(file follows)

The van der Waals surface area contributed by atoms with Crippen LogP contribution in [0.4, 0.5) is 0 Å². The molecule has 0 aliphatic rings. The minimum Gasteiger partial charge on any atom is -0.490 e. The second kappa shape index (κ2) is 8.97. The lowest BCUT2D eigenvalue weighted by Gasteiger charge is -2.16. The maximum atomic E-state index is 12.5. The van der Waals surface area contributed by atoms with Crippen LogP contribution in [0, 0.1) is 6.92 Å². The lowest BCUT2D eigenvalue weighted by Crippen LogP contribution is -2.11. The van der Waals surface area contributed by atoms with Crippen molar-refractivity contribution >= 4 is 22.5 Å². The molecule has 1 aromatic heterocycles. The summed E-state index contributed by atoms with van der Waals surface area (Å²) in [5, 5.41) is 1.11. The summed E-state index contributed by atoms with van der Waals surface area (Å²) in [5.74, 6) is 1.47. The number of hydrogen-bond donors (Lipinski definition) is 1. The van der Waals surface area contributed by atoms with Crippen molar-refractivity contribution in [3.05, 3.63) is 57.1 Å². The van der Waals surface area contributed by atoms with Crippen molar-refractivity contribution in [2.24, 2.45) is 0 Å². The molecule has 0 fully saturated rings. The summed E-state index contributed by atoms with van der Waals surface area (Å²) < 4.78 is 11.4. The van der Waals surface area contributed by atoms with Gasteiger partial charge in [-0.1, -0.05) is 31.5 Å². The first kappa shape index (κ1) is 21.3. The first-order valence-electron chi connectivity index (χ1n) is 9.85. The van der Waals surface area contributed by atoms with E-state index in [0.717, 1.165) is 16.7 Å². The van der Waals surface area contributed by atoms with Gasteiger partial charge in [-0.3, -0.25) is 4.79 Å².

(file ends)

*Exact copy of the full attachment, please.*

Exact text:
The van der Waals surface area contributed by atoms with Crippen LogP contribution in [0.4, 0.5) is 0 Å². The molecule has 0 aliphatic rings. The minimum Gasteiger partial charge on any atom is -0.490 e. The second kappa shape index (κ2) is 8.97. The lowest BCUT2D eigenvalue weighted by Gasteiger charge is -2.16. The maximum atomic E-state index is 12.5. The van der Waals surface area contributed by atoms with Crippen LogP contribution in [0, 0.1) is 6.92 Å². The lowest BCUT2D eigenvalue weighted by Crippen LogP contribution is -2.11. The van der Waals surface area contributed by atoms with Crippen molar-refractivity contribution >= 4 is 22.5 Å². The molecule has 1 aromatic heterocycles. The summed E-state index contributed by atoms with van der Waals surface area (Å²) in [5, 5.41) is 1.11. The summed E-state index contributed by atoms with van der Waals surface area (Å²) in [5.74, 6) is 1.47. The number of hydrogen-bond donors (Lipinski definition) is 1. The van der Waals surface area contributed by atoms with Crippen molar-refractivity contribution in [3.05, 3.63) is 57.1 Å². The van der Waals surface area contributed by atoms with Crippen molar-refractivity contribution in [2.24, 2.45) is 0 Å². The molecule has 0 fully saturated rings. The summed E-state index contributed by atoms with van der Waals surface area (Å²) < 4.78 is 11.4. The van der Waals surface area contributed by atoms with Gasteiger partial charge in [-0.1, -0.05) is 31.5 Å². The first kappa shape index (κ1) is 21.3. The first-order valence-electron chi connectivity index (χ1n) is 9.85. The van der Waals surface area contributed by atoms with E-state index in [0.717, 1.165) is 16.7 Å². The van der Waals surface area contributed by atoms with Gasteiger partial charge in [-0.3, -0.25) is 4.79 Å².